THE number of Doncaster youngsters opting out of schools to be educated at home has plunged by more than a third.
Figures released by Doncaster Council’s education officers show the figure has dropped from 260 in 2010 to 165 this year.
The figure has been revealed after a survey by officials to try to find why Doncaster has had a higher number in home education that other parts of the country.
After a debate on the issue, the borough’s Schools, Children and Young People Overview and Scrutiny Panel is now making recommendations on the subject.
They include offering support to families considering teaching their children at home to make sure parents are clear about the choice they are making, and changing the arrangements for managed moves between schools where behavioural issues may otherwise lead to them being taken out of the system.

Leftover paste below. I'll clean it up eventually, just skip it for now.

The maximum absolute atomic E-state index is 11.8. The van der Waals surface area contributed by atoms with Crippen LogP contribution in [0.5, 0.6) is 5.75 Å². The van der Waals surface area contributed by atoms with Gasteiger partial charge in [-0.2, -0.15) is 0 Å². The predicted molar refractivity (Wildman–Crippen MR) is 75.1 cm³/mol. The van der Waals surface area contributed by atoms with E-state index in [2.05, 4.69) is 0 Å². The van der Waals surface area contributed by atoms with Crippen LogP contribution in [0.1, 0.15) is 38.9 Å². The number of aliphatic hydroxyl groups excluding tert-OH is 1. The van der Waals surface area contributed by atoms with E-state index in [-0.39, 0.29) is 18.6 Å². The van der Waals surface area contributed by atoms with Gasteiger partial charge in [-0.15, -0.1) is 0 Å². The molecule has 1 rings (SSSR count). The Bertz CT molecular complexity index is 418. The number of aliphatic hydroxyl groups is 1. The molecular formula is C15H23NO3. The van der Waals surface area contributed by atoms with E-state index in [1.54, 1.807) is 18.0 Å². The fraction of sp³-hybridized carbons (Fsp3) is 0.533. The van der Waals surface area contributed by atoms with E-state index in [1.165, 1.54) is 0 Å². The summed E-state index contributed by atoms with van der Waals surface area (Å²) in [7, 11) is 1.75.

The Panel has also proposed writing to the Secretary of State for Education, Michael Gove, to ask him to consider a 20 day grace period between parents approaching schools with plans to educate their child at home and this being implemented, so the implications can be discussed with parents to make sure the change will be in child’s best interests.
Coun Chris Mills, chairwoman of the overview and scrutiny panel, said: “This is a really important issue for young people in Doncaster and it was great to hear their views on the subject, particularly young people who have chosen to return to mainstream education and found it to be a positive experience.
“They talked of gaining long term friendships and of ambitions to be doctors, actresses, teachers and mechanics. I’d like to thank them for taking the time to get involved and wish them all the best for the future.
“For some families home education is the right choice but we want to make sure young people are getting the best possible education and for most young people that means attending a mainstream school.”